A walk in the rain and mud and then finally sunshine

January 2010

I was asked to lead an 8 day walking trip which I initially thought would be a full on hike that covers 150 kilometers or so. As it turned out it was not such a serious hike and thank fully, because of the conditions we encountered it wasn’t a long 8 day slog in mud! It had rain, was raining and would rain more! I could see it; conditions were not just damp but wet and cold! You may not think that East Africa can be that way-think again- in El Nino years at altitudes over 5000 and 6000 feet it can be a little miserable! 3 of our party took it on the chin but I felt sorry for two guests that found some of the ordeals tough indeed.

We hiked the woodlands of Ndutu climbing kopjes for a better view, we traversed the open plains of Lemuta both on foot and by vehicle, we waded through waist deep water in the Ol Karien Gorge and we drove through relentless mud to reach or final goal-the private safari concessions of Loliondo. Here we planed extensive walks but the rain worked against us that first day! There’s a long story here that I won’t bore you with, but to summarize we ended up sharing a wet camp with 10 students and abandoned my vehicle for the night!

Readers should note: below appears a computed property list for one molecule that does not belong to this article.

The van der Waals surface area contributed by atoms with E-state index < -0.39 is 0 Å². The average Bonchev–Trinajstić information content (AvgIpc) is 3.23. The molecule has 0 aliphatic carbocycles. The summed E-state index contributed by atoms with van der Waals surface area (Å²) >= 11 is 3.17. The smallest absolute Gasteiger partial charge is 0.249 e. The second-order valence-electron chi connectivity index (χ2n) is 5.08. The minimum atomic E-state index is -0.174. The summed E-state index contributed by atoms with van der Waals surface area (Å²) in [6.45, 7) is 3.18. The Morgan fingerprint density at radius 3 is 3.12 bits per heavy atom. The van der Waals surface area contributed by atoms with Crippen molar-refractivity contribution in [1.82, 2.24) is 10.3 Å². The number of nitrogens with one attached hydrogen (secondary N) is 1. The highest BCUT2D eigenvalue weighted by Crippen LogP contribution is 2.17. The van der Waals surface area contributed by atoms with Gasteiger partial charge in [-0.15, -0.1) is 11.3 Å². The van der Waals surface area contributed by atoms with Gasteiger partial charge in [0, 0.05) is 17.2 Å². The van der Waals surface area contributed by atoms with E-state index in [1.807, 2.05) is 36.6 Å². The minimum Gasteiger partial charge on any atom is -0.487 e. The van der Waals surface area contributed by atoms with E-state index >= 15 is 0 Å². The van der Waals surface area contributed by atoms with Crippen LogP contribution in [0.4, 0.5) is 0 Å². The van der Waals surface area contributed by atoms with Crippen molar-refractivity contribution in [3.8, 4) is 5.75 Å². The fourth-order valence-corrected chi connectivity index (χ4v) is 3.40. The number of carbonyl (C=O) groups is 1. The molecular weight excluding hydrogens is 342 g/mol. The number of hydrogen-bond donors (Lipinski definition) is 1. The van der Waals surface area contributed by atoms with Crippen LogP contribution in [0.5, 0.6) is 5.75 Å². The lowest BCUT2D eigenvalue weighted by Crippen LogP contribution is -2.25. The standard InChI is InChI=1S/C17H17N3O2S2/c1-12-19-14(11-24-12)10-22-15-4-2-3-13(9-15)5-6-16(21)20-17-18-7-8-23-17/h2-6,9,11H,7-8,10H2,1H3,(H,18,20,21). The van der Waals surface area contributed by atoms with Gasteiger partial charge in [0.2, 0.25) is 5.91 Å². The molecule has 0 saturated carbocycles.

Ol Karien

Plains

The next day was different and the sun shone every blessed hour! We moved our camp, got my vehicle out of the mud and hiked all afternoon in glorious sunshine. Oh so glorious! We hiked the Serengeti border one afternoon and the views from the ridge top were extra special. Buffalo herds, elephants, zebras in numbers and impala everywhere. The clocks went back 100,000 years and we were early man exploring on foot and with the sun shine warming our backs- it was indeed worth all the discomfort to get there to that spot.

Camp

All in all we had an amazing safari with interesting walks and spent our time on foot as much as we could, albeit sometimes hiking for miles in 6inches of muddy water! We were rewarded by unforgettable scenes of migrating wildebeest as all of us forgot our personal discomforts and I remember at one point we all just stared in awe at one incredible scene of wildlife movement. This was just as we left our Nasera Rock mobile camp and we were driving northwards towards Loliondo. These high plains are spectacular enough with 100,000 migrating animals but with over half a million moving wildebeest it was one of those scenes even I get a little silly about!

With such rains and wildlife movement February was sizing up to be an incredible month.